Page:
Volume 549, January 2013
|Number of page(s)||9|
|Published online||06 December 2012|
Stellar mass versus velocity dispersion as tracers of the lensing signal around bulge-dominated galaxies
Leiden Observatory, Leiden University,
Niels Bohrweg 2,
2 Argelander-Institut für Astronomie, Auf dem Hügel 71, 53121 Bonn, Germany
3 South African Astronomical Observatory, PO Box 9, 7935 Observatory, South Africa
4 Department of Astronomy and Astrophysics, University of Chicago, 5640 S. Ellis Ave., Chicago, IL 60637, USA
5 Department of Astronomy and Astrophysics, University of Toronto, 50 St. George Street, Toronto, Ontario, M5S 3H4, Canada
Received: 25 September 2012
Accepted: 31 October 2012
We present the results of a weak gravitational lensing analysis to determine whether the stellar mass or else the velocity dispersion is more closely related to the amplitude of the lensing signal around galaxies, hence to the projected distribution of dark matter. The lensing signal on smaller scales than the virial radius corresponds most closely to the lensing velocity dispersion in the case of a singular isothermal profile, but is also sensitive on larger scales to the clustering of the haloes. We have selected over 4000 lens galaxies at a redshift z < 0.2 with concentrated (or bulge-dominated) surface brightness profiles from the ~300 square degree overlap between the Red-sequence Cluster Survey 2 (RCS2) and the data release 7 (DR7) of the Sloan Digital Sky Survey (SDSS). We consider both the spectroscopic velocity dispersion and a model velocity dispersion (a combination of the stellar mass, the size, and the Sérsic index of a galaxy). Comparing the model and spectroscopic velocity dispersion we find that they correlate well for galaxies with concentrated brightness profiles. We find that the stellar mass and the spectroscopic velocity dispersion trace the amplitude of the lensing signal on small scales equally well. The model velocity dispersion, however, does significantly worse. A possible explanation is that the halo properties that determine the small-scale lensing signal – mainly the total mass – also depend on the structural parameters of galaxies, such as the effective radius and Sérsic index, but we lack data for a definitive conclusion.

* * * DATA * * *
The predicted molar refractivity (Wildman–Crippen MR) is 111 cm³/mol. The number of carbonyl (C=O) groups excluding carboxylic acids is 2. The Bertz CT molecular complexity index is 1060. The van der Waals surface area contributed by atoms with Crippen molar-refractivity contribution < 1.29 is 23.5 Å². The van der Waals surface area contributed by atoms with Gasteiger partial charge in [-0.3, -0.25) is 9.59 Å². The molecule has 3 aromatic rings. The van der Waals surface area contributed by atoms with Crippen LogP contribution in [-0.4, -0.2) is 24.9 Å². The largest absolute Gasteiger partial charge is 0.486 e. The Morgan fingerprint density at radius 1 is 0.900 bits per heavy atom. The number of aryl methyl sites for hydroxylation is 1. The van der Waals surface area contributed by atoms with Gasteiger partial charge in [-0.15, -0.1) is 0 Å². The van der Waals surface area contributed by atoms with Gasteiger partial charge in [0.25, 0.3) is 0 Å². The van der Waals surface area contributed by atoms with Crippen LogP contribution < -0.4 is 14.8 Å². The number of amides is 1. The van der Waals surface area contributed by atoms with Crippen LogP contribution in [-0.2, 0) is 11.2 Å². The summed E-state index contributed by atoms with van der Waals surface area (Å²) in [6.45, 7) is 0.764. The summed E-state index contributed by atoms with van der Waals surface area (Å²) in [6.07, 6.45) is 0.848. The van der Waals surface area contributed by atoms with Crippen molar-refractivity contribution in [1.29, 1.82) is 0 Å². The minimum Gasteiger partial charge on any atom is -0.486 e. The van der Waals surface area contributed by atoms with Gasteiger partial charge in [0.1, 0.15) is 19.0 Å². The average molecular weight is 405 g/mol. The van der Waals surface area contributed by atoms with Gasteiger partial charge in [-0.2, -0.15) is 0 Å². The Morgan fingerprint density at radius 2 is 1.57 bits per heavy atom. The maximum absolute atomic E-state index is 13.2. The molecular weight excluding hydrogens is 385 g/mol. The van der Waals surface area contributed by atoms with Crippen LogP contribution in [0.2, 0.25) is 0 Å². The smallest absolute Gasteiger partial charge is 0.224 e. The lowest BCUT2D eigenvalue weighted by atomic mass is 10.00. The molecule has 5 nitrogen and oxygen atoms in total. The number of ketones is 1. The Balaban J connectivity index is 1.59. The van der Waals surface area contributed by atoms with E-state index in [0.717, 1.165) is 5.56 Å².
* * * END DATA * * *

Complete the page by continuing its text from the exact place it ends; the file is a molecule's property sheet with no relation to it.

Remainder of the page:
Key words: gravitational lensing: weak / galaxies: halos / galaxies: formation
© ESO, 2012
Current usage metrics show cumulative count of Article Views (full-text article views including HTML views, PDF and ePub downloads, according to the available data) and Abstracts Views on Vision4Press platform.
Data correspond to usage on the plateform after 2015. The current usage metrics is available 48-96 hours after online publication and is updated daily on week days.
Initial download of the metrics may take a while.